Using a plastic container, some magnets, three iron balls, two video cameras and 30 cats, researchers from Kyoto University have concluded that felines understand the laws of physics.
The research paper titled There's no ball without noise: cats' prediction of an object from noise was published in Animal Cognition.
Twenty-two cats from Japanese cat cafes and eight domestic cats were carried off to separate rooms to take part in an experiment which supposedly tested their abilities to understand gravity.
The researchers rattled a plastic container lined with an electromagnet. Inside was an object made from three iron balls. At the flick of a switch, the magnetic force of the magnets attracted the iron balls – restricting their movement – so the container made no noise when it was shaken.
When the researchers shook the container with the switch turned off, the iron balls rattled against the inside of the container. After the container was shaken, it was turned upside down to reveal the object inside.
The researchers proposed that the event where there was no sound and no object or a sound and an object "matched with physical laws." They called that a congruent condition. But the events where there was no sound but the appearance of the object, or sound but no object, defied physical laws and was called the incongruent condition.
The cats were required to sit and watch each event and their reactions were filmed with video cameras.
After analyzing each video, the researchers found that the furry creatures stared longer at the container when it made a noise, as they could predict that there was an object inside. But, they also stared at the container even if the events did not make sense to them – the incongruent condition.
"Cats use a causal-logical understanding of noise or sounds to predict the appearance of invisible objects," said Saho Takagi, lead author of the study.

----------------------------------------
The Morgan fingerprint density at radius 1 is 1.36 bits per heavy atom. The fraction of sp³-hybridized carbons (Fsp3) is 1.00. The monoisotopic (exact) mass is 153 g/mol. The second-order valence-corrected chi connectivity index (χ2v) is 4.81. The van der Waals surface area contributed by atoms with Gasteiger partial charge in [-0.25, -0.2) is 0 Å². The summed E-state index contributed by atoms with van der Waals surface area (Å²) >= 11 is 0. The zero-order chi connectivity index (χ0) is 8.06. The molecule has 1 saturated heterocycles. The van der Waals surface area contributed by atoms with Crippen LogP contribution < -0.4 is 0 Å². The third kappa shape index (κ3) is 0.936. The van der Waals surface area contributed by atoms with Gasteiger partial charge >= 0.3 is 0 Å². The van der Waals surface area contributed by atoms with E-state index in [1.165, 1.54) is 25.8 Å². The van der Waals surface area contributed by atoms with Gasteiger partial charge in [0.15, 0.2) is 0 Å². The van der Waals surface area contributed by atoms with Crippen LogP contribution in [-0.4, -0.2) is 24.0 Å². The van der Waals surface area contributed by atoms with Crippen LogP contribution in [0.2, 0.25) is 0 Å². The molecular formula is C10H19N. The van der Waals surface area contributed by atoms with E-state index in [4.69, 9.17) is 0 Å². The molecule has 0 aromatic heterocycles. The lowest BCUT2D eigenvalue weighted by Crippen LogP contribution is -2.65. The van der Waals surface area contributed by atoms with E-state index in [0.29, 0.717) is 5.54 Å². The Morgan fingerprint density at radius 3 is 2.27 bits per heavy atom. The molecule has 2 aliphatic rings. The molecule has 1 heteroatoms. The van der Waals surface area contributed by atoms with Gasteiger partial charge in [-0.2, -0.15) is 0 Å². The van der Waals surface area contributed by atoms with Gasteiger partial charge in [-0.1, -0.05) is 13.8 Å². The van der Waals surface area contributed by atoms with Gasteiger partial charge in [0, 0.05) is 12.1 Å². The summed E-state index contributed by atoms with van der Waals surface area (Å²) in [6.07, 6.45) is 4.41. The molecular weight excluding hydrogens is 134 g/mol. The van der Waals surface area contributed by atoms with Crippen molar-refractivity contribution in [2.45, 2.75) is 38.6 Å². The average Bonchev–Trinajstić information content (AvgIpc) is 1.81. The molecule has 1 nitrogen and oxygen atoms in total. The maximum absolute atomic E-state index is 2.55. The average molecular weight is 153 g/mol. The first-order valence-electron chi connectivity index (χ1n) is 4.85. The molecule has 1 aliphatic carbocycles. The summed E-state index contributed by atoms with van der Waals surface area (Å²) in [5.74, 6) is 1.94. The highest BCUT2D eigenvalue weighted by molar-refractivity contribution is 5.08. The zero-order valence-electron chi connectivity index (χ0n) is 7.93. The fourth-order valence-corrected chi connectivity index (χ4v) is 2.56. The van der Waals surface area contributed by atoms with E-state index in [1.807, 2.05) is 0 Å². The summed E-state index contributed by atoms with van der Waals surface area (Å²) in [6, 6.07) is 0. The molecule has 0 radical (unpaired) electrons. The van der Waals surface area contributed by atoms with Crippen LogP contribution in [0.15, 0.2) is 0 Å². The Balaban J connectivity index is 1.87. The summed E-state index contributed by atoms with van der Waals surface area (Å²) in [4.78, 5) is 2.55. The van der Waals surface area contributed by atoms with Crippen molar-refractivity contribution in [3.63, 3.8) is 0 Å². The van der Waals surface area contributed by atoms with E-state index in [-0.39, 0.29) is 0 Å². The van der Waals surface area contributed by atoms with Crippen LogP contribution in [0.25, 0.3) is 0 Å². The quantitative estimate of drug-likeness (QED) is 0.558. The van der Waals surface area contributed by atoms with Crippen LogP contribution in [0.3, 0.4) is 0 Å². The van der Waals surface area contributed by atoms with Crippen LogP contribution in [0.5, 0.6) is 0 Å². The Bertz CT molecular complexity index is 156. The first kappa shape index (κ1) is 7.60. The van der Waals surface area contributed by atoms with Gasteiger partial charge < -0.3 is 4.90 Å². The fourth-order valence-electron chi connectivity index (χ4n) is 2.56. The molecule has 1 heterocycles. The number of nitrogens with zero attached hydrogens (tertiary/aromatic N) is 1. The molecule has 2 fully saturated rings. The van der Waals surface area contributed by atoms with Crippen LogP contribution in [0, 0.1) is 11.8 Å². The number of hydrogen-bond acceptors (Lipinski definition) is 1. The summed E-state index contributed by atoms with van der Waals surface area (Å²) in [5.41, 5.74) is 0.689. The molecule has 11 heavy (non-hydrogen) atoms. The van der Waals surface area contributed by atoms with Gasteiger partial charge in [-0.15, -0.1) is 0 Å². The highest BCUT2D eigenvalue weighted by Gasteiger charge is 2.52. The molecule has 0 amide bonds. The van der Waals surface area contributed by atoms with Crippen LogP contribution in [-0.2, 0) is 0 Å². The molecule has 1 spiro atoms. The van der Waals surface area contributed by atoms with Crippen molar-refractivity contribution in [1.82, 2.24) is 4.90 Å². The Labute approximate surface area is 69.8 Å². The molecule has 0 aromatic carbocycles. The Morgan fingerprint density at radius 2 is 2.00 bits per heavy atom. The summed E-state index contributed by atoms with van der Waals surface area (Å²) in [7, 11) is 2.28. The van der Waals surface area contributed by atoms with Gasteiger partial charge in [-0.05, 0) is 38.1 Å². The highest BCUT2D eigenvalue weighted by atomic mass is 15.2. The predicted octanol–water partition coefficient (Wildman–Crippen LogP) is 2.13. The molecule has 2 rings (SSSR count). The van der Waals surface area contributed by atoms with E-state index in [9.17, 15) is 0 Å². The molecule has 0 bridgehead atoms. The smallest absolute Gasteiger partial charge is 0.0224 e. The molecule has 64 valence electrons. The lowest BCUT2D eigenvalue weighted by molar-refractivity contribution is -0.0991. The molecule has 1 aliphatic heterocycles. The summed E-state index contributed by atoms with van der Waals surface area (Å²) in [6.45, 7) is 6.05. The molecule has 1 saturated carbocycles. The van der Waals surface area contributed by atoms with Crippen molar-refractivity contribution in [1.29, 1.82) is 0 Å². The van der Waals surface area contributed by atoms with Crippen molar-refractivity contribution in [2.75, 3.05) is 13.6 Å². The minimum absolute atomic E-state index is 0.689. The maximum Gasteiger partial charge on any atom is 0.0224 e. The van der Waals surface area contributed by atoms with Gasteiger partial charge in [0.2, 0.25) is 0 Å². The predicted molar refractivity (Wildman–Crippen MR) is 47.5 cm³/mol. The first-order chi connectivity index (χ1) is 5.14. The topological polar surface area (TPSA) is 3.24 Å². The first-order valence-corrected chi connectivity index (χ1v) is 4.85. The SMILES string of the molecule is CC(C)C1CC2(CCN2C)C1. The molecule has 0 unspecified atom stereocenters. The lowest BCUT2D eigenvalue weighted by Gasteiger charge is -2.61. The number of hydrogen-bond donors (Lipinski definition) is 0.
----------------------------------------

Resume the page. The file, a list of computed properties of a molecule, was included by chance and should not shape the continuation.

In the paper, the researchers claimed: "This study may be viewed as evidence for cats having a rudimentary understanding of gravity."
For those who remain unconvinced that cats can understand physics, since they held their gaze on the container in both the congruent and incongruent condition, the researchers said: "It is not appropriate to directly compare these two conditions because the main effect of object would overshadow the effect of the expectancy violation. Thus, the absence of a difference between these two conditions does not weaken our main conclusion."
"Expectation violation" is a theory that analyzes how individuals respond when they are faced with unexpected events. The theory was proposed in the late seventies by Judee Burgoon, professor of Communication, Family Studies and Human Development at the University of Arizona.
Unfortunately, the conclusions of this study cannot be compared with other findings since there has been "no study specifically testing knowledge of this fundamental physical rule in cats."
The ability for cats to predict where objects are fits in with their hunting style, Takagi explained. In the future, he hopes to devise another test to examine if cats can extract information such as the size or identity of an object from the sounds they hear. ®
Cat listening to gravity
Your correspondent suspects that felines may not understand gravity particularly well. Or if they do, this study is not a great way of proving the link between the ability to predict the location of objects by sound and the ability to understand gravity. It also relies on the shaky grounds of the expectation violation theory being true – which has not been proved.
Thirty cats participated in the experiment and none were harmed.